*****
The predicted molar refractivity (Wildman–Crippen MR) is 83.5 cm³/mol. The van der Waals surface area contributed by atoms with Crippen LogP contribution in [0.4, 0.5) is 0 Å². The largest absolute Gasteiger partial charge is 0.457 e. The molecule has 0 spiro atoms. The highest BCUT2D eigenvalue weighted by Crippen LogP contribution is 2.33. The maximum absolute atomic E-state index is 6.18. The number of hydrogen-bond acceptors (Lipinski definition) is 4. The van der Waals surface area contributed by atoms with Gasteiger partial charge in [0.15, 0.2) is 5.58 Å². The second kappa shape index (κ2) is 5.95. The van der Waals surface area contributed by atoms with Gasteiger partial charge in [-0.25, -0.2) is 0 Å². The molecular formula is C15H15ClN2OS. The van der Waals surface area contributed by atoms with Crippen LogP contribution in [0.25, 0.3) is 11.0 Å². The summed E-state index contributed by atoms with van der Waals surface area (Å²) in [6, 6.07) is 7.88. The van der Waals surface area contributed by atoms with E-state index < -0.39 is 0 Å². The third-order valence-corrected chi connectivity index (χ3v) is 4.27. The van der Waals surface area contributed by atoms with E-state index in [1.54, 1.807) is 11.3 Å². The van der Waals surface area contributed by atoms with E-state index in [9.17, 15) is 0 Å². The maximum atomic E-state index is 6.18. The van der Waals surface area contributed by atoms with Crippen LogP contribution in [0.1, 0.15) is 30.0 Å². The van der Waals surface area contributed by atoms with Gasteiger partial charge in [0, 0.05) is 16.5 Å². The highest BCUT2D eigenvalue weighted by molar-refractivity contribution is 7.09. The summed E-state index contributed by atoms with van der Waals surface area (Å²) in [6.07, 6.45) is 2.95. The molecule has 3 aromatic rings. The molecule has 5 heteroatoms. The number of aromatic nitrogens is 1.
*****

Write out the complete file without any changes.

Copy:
The predicted molar refractivity (Wildman–Crippen MR) is 83.5 cm³/mol. The van der Waals surface area contributed by atoms with Crippen LogP contribution in [0.4, 0.5) is 0 Å². The largest absolute Gasteiger partial charge is 0.457 e. The molecule has 0 spiro atoms. The highest BCUT2D eigenvalue weighted by Crippen LogP contribution is 2.33. The maximum absolute atomic E-state index is 6.18. The number of hydrogen-bond acceptors (Lipinski definition) is 4. The van der Waals surface area contributed by atoms with Gasteiger partial charge in [0.15, 0.2) is 5.58 Å². The second kappa shape index (κ2) is 5.95. The van der Waals surface area contributed by atoms with Gasteiger partial charge in [-0.25, -0.2) is 0 Å². The molecular formula is C15H15ClN2OS. The van der Waals surface area contributed by atoms with Crippen LogP contribution in [0.25, 0.3) is 11.0 Å². The summed E-state index contributed by atoms with van der Waals surface area (Å²) in [6, 6.07) is 7.88. The van der Waals surface area contributed by atoms with E-state index < -0.39 is 0 Å². The third-order valence-corrected chi connectivity index (χ3v) is 4.27. The van der Waals surface area contributed by atoms with E-state index in [1.54, 1.807) is 11.3 Å². The van der Waals surface area contributed by atoms with E-state index in [9.17, 15) is 0 Å². The maximum atomic E-state index is 6.18. The van der Waals surface area contributed by atoms with Crippen LogP contribution in [0.1, 0.15) is 30.0 Å². The van der Waals surface area contributed by atoms with Gasteiger partial charge in [0, 0.05) is 16.5 Å². The highest BCUT2D eigenvalue weighted by molar-refractivity contribution is 7.09. The summed E-state index contributed by atoms with van der Waals surface area (Å²) in [6.07, 6.45) is 2.95. The molecule has 3 aromatic rings. The molecule has 5 heteroatoms. The number of aromatic nitrogens is 1.